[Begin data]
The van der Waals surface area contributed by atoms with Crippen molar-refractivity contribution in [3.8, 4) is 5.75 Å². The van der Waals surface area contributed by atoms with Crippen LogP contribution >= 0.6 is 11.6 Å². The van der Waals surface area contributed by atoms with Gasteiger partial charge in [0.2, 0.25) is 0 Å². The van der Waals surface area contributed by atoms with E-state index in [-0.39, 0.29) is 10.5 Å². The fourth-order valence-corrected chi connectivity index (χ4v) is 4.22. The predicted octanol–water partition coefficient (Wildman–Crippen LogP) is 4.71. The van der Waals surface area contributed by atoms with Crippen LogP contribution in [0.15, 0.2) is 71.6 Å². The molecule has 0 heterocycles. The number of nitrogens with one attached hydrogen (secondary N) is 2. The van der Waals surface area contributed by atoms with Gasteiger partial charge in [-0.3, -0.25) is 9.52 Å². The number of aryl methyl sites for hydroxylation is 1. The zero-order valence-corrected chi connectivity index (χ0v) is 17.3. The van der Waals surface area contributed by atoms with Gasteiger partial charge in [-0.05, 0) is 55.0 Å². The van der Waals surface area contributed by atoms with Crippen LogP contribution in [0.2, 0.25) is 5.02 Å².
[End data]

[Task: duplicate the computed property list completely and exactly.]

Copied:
The van der Waals surface area contributed by atoms with Crippen molar-refractivity contribution in [3.8, 4) is 5.75 Å². The van der Waals surface area contributed by atoms with Crippen LogP contribution >= 0.6 is 11.6 Å². The van der Waals surface area contributed by atoms with Gasteiger partial charge in [0.2, 0.25) is 0 Å². The van der Waals surface area contributed by atoms with E-state index in [-0.39, 0.29) is 10.5 Å². The fourth-order valence-corrected chi connectivity index (χ4v) is 4.22. The predicted octanol–water partition coefficient (Wildman–Crippen LogP) is 4.71. The van der Waals surface area contributed by atoms with Crippen LogP contribution in [0.15, 0.2) is 71.6 Å². The molecule has 0 heterocycles. The number of nitrogens with one attached hydrogen (secondary N) is 2. The van der Waals surface area contributed by atoms with Gasteiger partial charge in [-0.3, -0.25) is 9.52 Å². The number of aryl methyl sites for hydroxylation is 1. The zero-order valence-corrected chi connectivity index (χ0v) is 17.3. The van der Waals surface area contributed by atoms with Gasteiger partial charge in [-0.05, 0) is 55.0 Å². The van der Waals surface area contributed by atoms with Crippen LogP contribution in [0.2, 0.25) is 5.02 Å².